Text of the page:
Laurence Fox has failed in his bid to get his libel trial heard by a jury, in what would have been the first libel case heard jury in a decade.
A judge rejected the actor and right-wing political activist’s argument that Fox would not get a fair hearing as judges hearing the case may suffer from “involuntary bias” due to the “expansive definition” of racism adopted by the Judicial College last year.
The case comes after the ex-London mayoral candidate sued RuPaul’s Drag Race star Crystal, Coronation Street actress Nicola Thorp, and former Stonewall vice chair Simon Blake, for calling him racist. Fox’s claim came after the trio initially sued the actor himself for libel, for calling them “peadophiles”.
Fox had asked permission for a jury to hear his case, after arguing the definition adopted by the Judicial College “does not reflect the way ordinary people use the word.”
The judge however rejected Fox’s argument as he said “no fair-minded and informed observer could conclude that there was a real possibility that the judge who ultimately tries this case would be involuntarily, but institutionally, biased because of the definition of ‘racism’ used,” according to the Law Society Gazette.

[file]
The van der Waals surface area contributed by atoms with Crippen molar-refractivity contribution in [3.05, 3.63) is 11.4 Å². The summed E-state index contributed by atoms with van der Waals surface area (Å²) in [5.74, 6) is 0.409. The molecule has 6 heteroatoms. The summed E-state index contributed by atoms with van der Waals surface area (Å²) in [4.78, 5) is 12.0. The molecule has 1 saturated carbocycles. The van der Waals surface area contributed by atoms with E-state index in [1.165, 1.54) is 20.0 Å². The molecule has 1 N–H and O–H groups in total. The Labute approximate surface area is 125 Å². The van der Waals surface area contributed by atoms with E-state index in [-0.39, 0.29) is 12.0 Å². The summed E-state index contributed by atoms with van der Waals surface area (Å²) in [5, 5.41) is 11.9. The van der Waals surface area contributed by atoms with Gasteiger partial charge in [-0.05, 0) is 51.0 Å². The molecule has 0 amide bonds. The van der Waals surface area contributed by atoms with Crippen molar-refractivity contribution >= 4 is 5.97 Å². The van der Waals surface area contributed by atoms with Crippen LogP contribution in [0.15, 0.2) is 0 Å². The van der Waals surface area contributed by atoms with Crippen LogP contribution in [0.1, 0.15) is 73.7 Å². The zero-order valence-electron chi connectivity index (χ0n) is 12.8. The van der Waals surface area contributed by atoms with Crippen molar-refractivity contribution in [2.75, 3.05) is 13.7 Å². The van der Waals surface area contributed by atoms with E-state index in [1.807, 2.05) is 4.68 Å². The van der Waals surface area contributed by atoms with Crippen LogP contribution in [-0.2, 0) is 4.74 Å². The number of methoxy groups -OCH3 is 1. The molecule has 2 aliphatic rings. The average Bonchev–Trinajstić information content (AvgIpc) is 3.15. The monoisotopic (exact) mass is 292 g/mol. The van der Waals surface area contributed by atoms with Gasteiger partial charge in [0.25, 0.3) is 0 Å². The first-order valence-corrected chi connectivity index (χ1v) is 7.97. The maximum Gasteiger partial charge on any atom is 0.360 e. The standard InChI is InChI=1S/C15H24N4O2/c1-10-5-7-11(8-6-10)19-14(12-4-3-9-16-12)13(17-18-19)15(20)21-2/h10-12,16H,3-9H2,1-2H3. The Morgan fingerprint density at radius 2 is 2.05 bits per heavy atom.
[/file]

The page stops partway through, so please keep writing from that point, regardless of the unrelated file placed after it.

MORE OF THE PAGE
The last libel case to heard by a jury came after comedian Frankie Boyle won a £54,650 payout after he successfully sued the Daily Mirror, for calling him a “racist comedian” in 2012.
The introduction of the Defamation Act in 2013 later changed the law to ensure most libel cases are heard by only a judge.
Laurence Fox said: “I am disappointed that the court has not ruled there should be a jury trial. I believed this was an ideal case for a jury to sit, especially considering the emotive and zeitgeist issues in play.”
“I think this places any trial judge in the invidious position of having to define ‘racism’ in the 21st century, where I am asking that judge to adopt a common-sense definition completely at odds with the Equal Treatment Bench Book, a document which dictates to judges to think about ‘racism’ in a particular way and act accordingly in their courts every single day. Nonetheless, I fight on and am confident justice will be served.”
Emily Cox, head of media disputes at law firm Stewarts, said: “It is unsurprising that Laurence Fox’s bid for a jury trial failed, given his application required the court to agree there would be a real risk of involuntary bias by any judge in the land.”
“Fox is however not wrong that jury trials can result in surprise verdicts. He may have hoped for an outcome in a jury trial based on gut reactions rather than legal analysis.”